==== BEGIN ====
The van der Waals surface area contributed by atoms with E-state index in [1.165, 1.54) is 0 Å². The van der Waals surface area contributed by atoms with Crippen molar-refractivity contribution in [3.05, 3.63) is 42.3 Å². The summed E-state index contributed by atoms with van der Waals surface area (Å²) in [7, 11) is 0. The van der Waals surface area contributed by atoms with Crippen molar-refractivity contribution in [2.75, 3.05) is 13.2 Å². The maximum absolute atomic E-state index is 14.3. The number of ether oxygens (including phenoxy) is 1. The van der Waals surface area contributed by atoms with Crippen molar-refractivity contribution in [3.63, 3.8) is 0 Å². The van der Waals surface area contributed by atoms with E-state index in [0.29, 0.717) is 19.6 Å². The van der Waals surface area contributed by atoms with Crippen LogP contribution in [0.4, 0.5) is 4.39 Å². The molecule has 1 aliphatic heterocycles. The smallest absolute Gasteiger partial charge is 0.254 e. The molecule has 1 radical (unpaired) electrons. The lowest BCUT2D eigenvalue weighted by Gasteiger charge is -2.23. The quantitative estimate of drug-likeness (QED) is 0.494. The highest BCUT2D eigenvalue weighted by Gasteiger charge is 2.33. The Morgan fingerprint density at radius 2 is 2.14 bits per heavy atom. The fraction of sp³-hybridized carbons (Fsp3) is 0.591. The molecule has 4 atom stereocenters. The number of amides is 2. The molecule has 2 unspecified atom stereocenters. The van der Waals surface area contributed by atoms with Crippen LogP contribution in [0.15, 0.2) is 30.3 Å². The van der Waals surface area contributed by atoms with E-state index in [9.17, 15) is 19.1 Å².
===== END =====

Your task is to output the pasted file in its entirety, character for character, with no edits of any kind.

The van der Waals surface area contributed by atoms with E-state index in [1.165, 1.54) is 0 Å². The van der Waals surface area contributed by atoms with Crippen molar-refractivity contribution in [3.05, 3.63) is 42.3 Å². The summed E-state index contributed by atoms with van der Waals surface area (Å²) in [7, 11) is 0. The van der Waals surface area contributed by atoms with Crippen molar-refractivity contribution in [2.75, 3.05) is 13.2 Å². The maximum absolute atomic E-state index is 14.3. The number of ether oxygens (including phenoxy) is 1. The van der Waals surface area contributed by atoms with Crippen molar-refractivity contribution in [3.63, 3.8) is 0 Å². The van der Waals surface area contributed by atoms with E-state index in [0.29, 0.717) is 19.6 Å². The van der Waals surface area contributed by atoms with Crippen LogP contribution in [0.4, 0.5) is 4.39 Å². The molecule has 1 aliphatic heterocycles. The smallest absolute Gasteiger partial charge is 0.254 e. The molecule has 1 radical (unpaired) electrons. The lowest BCUT2D eigenvalue weighted by Gasteiger charge is -2.23. The quantitative estimate of drug-likeness (QED) is 0.494. The highest BCUT2D eigenvalue weighted by Gasteiger charge is 2.33. The Morgan fingerprint density at radius 2 is 2.14 bits per heavy atom. The fraction of sp³-hybridized carbons (Fsp3) is 0.591. The molecule has 4 atom stereocenters. The number of amides is 2. The molecule has 2 unspecified atom stereocenters. The van der Waals surface area contributed by atoms with Crippen LogP contribution in [0.15, 0.2) is 30.3 Å². The van der Waals surface area contributed by atoms with E-state index in [9.17, 15) is 19.1 Å².